To the woman sitting in the seat that is one third from the rear in Computer Science 201: I see you. Why are you sitting there? Because this position is close enough to actually hear the professor, but still too far for the majority of your peers to notice you. I know this because I was you. I often am you.

I don’t want to be reductive about the Yale STEM experience for women, or to generalize from one data point (science pun intended). I don’t even want to pick unfairly on computer science. But, when we talk broadly about issues for women in STEM, let’s use concrete examples.

Computer science thrives on a start-up mentality, a proverbially do-or-die, trial by fire approach. The best example of this is the infamous Computer Science 323, an episode in hazing straight from the Delta Kappa Epsilon handbook. In Computer Science 323, problem sets have estimated completion times of 30 to 50 hours a week, resulting in students often taking a mere three classes per semester to balance the struggle. Since computer science is understaffed, teaching fellows for Computer Science 323 are few and far between. Therefore, students must collaborate with each other to succeed — or even finish. And if you are a woman who already feels ostracized from her male counterparts, good luck.

This style of learning has a tendency to ‘weed out’ potential majors, which include a large number of women such as myself. It’s an ineffective system. It doesn’t select for the most competent; it selects for the most confident. Who, unsurprisingly, often happen to be men.

According to a 2015 study conducted by KPMG, men often overvalue their strengths, while women often undercut their own. In a learning environment dependent on possessing enough confidence to get through these ample doses of sadism, it is little wonder that only 7.6 percent of 2015 graduating Yale computer science majors were women. You don’t need to be in STEM to know that’s not a good ratio.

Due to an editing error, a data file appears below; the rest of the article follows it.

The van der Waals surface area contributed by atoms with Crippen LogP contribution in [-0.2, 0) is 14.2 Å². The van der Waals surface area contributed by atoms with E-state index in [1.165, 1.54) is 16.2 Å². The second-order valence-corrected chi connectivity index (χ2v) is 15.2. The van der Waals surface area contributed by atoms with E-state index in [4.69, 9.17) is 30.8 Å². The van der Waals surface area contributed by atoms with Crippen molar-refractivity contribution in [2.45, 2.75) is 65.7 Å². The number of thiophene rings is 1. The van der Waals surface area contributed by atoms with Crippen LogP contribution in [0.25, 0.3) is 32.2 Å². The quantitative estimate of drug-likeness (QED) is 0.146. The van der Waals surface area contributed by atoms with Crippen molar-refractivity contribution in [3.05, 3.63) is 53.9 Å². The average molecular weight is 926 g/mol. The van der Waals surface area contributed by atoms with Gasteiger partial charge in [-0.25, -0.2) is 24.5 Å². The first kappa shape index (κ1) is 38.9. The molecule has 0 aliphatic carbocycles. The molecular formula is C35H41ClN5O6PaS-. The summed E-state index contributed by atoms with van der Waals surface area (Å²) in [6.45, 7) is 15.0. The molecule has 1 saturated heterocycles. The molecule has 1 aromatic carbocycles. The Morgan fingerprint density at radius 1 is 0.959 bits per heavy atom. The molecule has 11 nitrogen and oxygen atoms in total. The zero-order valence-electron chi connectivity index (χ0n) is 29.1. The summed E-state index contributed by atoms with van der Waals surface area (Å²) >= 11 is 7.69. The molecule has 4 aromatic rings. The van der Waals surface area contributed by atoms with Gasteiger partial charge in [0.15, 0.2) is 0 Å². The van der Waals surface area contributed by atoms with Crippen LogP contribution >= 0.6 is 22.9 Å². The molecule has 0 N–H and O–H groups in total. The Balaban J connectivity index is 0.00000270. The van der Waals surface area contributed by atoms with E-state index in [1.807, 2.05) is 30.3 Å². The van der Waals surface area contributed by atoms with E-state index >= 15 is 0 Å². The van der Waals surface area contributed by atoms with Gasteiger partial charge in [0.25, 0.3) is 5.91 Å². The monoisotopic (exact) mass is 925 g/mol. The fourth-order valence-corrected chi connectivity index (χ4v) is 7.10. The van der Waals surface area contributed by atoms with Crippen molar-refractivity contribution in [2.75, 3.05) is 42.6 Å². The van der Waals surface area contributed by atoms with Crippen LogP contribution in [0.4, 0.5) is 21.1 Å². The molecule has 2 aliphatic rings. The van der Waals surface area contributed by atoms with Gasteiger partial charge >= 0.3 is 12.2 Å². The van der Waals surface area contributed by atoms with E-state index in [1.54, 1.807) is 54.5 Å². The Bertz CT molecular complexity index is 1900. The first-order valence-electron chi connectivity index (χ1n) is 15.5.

Here is an abridged list of what I wish someone said to me when I was a freshman sitting in that distinctive back third of the classroom, quaking in her proverbial boots.

You do not need to pursue a major for the sole purpose of not being seen as the stupid girl who drops the major. You are not a stupid girl, even if you do drop the major. When the men in your class laugh about how easy the problem set that took you 15 hours to complete was, it does not mean they are smarter than you. When you spend a disproportionate amount of time feeling that you are alone in your academic pursuits, that your peers think you’re stupid, that you’re not even that interested in learning about assemblers and compilers, that you can’t find anyone to do problem sets with, that you have no mentors in your department — it might be a damn good time to find a new major. Put your Buzzfeed definitions of feminism aside. True feminism means making choices from reason and not guilt.

In that computer science class, I felt guilty. Guilty about representing my gender poorly. Guilty about not fighting hard enough against the little hierarchies within those classes. Guilty, even, about my own guilt. And it took a long time to realize that I was not alone. Anyone who sticks out, just uncomfortably so, from the vast majority feels an undue pressure to prove themselves.

Of course, Computer Science 201 isn’t a bubble. It’s a manifestation of academic science in general where a power dynamic of normality exists. This summer, I saw the post-graduate world of scientific research in its flawed entirety. My research experience itself and my own mentor were incredible, but how do I factor this into the fact that I didn’t talk to one female professional astrophysicist all summer while working at NASA’s Jet Propulsion Lab?

STEM classrooms are not universally unwelcoming to women, but when they are, we ought address the true causes before scratching our heads and chalking the difference up to pseudoscience about gender aptitudes. Yale’s intentions are pure when it comes to recruiting women in STEM, but should we not also worry about how we can best serve these students once they get here? Or will these women too end up in the back third of the classroom, mentally anguishing over whether or not to raise their hand?

The Yale experience, as any tour guide shuffling up Science Hill will tell you, is a varied one. It’s a choose-your-own-adventure story, be who you want to be and have others believe this projection. I want to be at the front of the classroom, holistically speaking. And I, like all of Yale’s women in STEM, deserve to be there.

Victoria Beizer is a junior in Berkeley College. Contact her at .